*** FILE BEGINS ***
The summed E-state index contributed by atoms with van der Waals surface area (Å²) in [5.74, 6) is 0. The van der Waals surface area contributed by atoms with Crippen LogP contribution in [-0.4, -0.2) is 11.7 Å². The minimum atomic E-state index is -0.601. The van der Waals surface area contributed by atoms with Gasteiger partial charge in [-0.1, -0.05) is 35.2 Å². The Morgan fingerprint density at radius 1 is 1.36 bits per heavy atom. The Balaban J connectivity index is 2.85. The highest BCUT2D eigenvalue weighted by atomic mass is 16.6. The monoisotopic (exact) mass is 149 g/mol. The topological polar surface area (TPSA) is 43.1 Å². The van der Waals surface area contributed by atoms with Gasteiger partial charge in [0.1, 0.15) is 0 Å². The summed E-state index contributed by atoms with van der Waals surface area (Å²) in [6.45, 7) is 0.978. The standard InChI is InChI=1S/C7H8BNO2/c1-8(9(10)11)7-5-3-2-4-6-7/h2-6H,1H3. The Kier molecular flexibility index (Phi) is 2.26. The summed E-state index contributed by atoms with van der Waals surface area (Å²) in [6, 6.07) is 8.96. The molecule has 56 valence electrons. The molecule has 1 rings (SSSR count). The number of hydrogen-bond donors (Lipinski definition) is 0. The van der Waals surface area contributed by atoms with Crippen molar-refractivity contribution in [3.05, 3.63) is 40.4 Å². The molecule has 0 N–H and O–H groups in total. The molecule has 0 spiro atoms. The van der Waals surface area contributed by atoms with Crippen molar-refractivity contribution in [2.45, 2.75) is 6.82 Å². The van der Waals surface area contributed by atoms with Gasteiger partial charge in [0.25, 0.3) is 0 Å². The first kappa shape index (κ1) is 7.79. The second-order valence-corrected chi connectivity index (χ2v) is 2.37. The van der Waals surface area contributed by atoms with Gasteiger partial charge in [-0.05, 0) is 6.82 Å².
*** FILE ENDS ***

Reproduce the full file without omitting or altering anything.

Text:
The summed E-state index contributed by atoms with van der Waals surface area (Å²) in [5.74, 6) is 0. The van der Waals surface area contributed by atoms with Crippen LogP contribution in [-0.4, -0.2) is 11.7 Å². The minimum atomic E-state index is -0.601. The van der Waals surface area contributed by atoms with Gasteiger partial charge in [-0.1, -0.05) is 35.2 Å². The Morgan fingerprint density at radius 1 is 1.36 bits per heavy atom. The Balaban J connectivity index is 2.85. The highest BCUT2D eigenvalue weighted by atomic mass is 16.6. The monoisotopic (exact) mass is 149 g/mol. The topological polar surface area (TPSA) is 43.1 Å². The van der Waals surface area contributed by atoms with Gasteiger partial charge in [0.1, 0.15) is 0 Å². The summed E-state index contributed by atoms with van der Waals surface area (Å²) in [6.45, 7) is 0.978. The standard InChI is InChI=1S/C7H8BNO2/c1-8(9(10)11)7-5-3-2-4-6-7/h2-6H,1H3. The Kier molecular flexibility index (Phi) is 2.26. The summed E-state index contributed by atoms with van der Waals surface area (Å²) in [6, 6.07) is 8.96. The molecule has 56 valence electrons. The molecule has 1 rings (SSSR count). The number of hydrogen-bond donors (Lipinski definition) is 0. The van der Waals surface area contributed by atoms with Crippen molar-refractivity contribution in [3.05, 3.63) is 40.4 Å². The molecule has 0 N–H and O–H groups in total. The molecule has 0 spiro atoms. The van der Waals surface area contributed by atoms with Crippen molar-refractivity contribution in [2.45, 2.75) is 6.82 Å². The van der Waals surface area contributed by atoms with Gasteiger partial charge in [0.25, 0.3) is 0 Å². The first kappa shape index (κ1) is 7.79. The second-order valence-corrected chi connectivity index (χ2v) is 2.37. The van der Waals surface area contributed by atoms with Gasteiger partial charge in [-0.05, 0) is 6.82 Å².